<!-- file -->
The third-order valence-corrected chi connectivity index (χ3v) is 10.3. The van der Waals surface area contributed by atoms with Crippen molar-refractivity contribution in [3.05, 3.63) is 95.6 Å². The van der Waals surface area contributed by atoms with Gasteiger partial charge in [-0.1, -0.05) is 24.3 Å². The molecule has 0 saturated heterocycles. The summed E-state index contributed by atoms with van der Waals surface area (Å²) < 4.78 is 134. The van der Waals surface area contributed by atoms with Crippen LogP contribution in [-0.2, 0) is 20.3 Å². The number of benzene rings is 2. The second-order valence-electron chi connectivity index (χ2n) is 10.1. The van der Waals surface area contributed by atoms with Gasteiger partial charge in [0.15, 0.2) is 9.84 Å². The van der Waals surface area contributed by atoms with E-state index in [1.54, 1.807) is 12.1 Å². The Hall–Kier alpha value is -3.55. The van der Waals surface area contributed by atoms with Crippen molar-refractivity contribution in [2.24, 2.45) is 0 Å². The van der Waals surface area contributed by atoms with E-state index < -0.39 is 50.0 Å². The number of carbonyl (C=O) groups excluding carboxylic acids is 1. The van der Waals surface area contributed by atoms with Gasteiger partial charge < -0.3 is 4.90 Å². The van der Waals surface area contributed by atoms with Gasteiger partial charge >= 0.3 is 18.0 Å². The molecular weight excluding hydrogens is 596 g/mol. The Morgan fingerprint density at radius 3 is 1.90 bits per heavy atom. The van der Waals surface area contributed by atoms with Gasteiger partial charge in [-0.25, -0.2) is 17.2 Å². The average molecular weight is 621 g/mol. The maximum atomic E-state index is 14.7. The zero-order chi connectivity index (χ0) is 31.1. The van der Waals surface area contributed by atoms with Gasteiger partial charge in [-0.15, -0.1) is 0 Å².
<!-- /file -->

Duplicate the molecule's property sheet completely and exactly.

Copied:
The third-order valence-corrected chi connectivity index (χ3v) is 10.3. The van der Waals surface area contributed by atoms with Crippen molar-refractivity contribution in [3.05, 3.63) is 95.6 Å². The van der Waals surface area contributed by atoms with Gasteiger partial charge in [-0.1, -0.05) is 24.3 Å². The molecule has 0 saturated heterocycles. The summed E-state index contributed by atoms with van der Waals surface area (Å²) < 4.78 is 134. The van der Waals surface area contributed by atoms with Crippen LogP contribution in [-0.2, 0) is 20.3 Å². The number of benzene rings is 2. The second-order valence-electron chi connectivity index (χ2n) is 10.1. The van der Waals surface area contributed by atoms with Gasteiger partial charge in [0.15, 0.2) is 9.84 Å². The van der Waals surface area contributed by atoms with E-state index in [1.54, 1.807) is 12.1 Å². The Hall–Kier alpha value is -3.55. The van der Waals surface area contributed by atoms with Crippen molar-refractivity contribution in [2.24, 2.45) is 0 Å². The van der Waals surface area contributed by atoms with E-state index < -0.39 is 50.0 Å². The number of carbonyl (C=O) groups excluding carboxylic acids is 1. The van der Waals surface area contributed by atoms with Gasteiger partial charge < -0.3 is 4.90 Å². The van der Waals surface area contributed by atoms with Gasteiger partial charge >= 0.3 is 18.0 Å². The molecular weight excluding hydrogens is 596 g/mol. The Morgan fingerprint density at radius 3 is 1.90 bits per heavy atom. The van der Waals surface area contributed by atoms with Gasteiger partial charge in [-0.25, -0.2) is 17.2 Å². The average molecular weight is 621 g/mol. The maximum atomic E-state index is 14.7. The zero-order chi connectivity index (χ0) is 31.1. The van der Waals surface area contributed by atoms with Gasteiger partial charge in [-0.15, -0.1) is 0 Å².